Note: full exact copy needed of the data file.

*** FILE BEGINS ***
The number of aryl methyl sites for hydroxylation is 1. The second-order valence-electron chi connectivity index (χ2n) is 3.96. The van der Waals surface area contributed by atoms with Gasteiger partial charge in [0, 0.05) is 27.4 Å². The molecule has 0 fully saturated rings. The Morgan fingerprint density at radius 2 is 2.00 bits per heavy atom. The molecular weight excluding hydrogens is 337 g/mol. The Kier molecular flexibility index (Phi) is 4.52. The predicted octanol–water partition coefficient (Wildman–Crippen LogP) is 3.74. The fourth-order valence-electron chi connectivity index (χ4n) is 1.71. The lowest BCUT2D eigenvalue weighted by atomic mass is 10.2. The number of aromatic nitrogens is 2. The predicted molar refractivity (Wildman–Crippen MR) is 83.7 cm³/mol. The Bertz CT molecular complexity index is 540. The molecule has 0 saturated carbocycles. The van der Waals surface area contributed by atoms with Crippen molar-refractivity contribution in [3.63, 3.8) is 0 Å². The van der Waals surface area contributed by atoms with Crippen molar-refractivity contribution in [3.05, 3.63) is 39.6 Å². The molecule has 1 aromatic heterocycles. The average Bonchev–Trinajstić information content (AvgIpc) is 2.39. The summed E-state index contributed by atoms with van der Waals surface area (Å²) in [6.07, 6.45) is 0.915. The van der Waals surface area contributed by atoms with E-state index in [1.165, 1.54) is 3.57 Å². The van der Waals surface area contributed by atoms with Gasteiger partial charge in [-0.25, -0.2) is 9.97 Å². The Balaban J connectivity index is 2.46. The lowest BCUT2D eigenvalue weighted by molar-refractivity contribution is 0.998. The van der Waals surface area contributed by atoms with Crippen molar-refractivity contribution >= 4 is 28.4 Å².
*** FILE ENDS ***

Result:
The number of aryl methyl sites for hydroxylation is 1. The second-order valence-electron chi connectivity index (χ2n) is 3.96. The van der Waals surface area contributed by atoms with Gasteiger partial charge in [0, 0.05) is 27.4 Å². The molecule has 0 fully saturated rings. The Morgan fingerprint density at radius 2 is 2.00 bits per heavy atom. The molecular weight excluding hydrogens is 337 g/mol. The Kier molecular flexibility index (Phi) is 4.52. The predicted octanol–water partition coefficient (Wildman–Crippen LogP) is 3.74. The fourth-order valence-electron chi connectivity index (χ4n) is 1.71. The lowest BCUT2D eigenvalue weighted by atomic mass is 10.2. The number of aromatic nitrogens is 2. The predicted molar refractivity (Wildman–Crippen MR) is 83.7 cm³/mol. The Bertz CT molecular complexity index is 540. The molecule has 0 saturated carbocycles. The van der Waals surface area contributed by atoms with Crippen molar-refractivity contribution in [3.63, 3.8) is 0 Å². The van der Waals surface area contributed by atoms with Crippen molar-refractivity contribution in [3.05, 3.63) is 39.6 Å². The molecule has 1 aromatic heterocycles. The average Bonchev–Trinajstić information content (AvgIpc) is 2.39. The summed E-state index contributed by atoms with van der Waals surface area (Å²) in [6.07, 6.45) is 0.915. The van der Waals surface area contributed by atoms with E-state index in [1.165, 1.54) is 3.57 Å². The van der Waals surface area contributed by atoms with Gasteiger partial charge in [-0.25, -0.2) is 9.97 Å². The Balaban J connectivity index is 2.46. The lowest BCUT2D eigenvalue weighted by molar-refractivity contribution is 0.998. The van der Waals surface area contributed by atoms with Crippen molar-refractivity contribution >= 4 is 28.4 Å².